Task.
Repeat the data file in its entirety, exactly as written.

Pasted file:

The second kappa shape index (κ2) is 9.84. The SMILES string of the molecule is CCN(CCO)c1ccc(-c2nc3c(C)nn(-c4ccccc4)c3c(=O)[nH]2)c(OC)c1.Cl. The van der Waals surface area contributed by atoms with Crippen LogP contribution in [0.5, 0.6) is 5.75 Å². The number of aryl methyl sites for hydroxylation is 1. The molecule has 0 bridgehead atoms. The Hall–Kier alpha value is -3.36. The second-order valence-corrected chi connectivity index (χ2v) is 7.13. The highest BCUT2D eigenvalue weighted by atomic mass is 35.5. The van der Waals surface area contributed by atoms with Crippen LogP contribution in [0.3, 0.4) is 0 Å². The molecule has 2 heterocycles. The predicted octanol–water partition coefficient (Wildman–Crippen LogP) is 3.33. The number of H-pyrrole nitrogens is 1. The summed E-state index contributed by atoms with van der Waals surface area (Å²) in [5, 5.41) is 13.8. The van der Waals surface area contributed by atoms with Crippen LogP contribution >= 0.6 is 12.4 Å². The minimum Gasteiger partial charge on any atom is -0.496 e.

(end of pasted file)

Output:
The second kappa shape index (κ2) is 9.84. The SMILES string of the molecule is CCN(CCO)c1ccc(-c2nc3c(C)nn(-c4ccccc4)c3c(=O)[nH]2)c(OC)c1.Cl. The van der Waals surface area contributed by atoms with Crippen LogP contribution in [0.5, 0.6) is 5.75 Å². The number of aryl methyl sites for hydroxylation is 1. The molecule has 0 bridgehead atoms. The Hall–Kier alpha value is -3.36. The second-order valence-corrected chi connectivity index (χ2v) is 7.13. The highest BCUT2D eigenvalue weighted by atomic mass is 35.5. The van der Waals surface area contributed by atoms with Crippen LogP contribution in [0.3, 0.4) is 0 Å². The molecule has 2 heterocycles. The predicted octanol–water partition coefficient (Wildman–Crippen LogP) is 3.33. The number of H-pyrrole nitrogens is 1. The summed E-state index contributed by atoms with van der Waals surface area (Å²) in [5, 5.41) is 13.8. The van der Waals surface area contributed by atoms with Crippen LogP contribution >= 0.6 is 12.4 Å². The minimum Gasteiger partial charge on any atom is -0.496 e.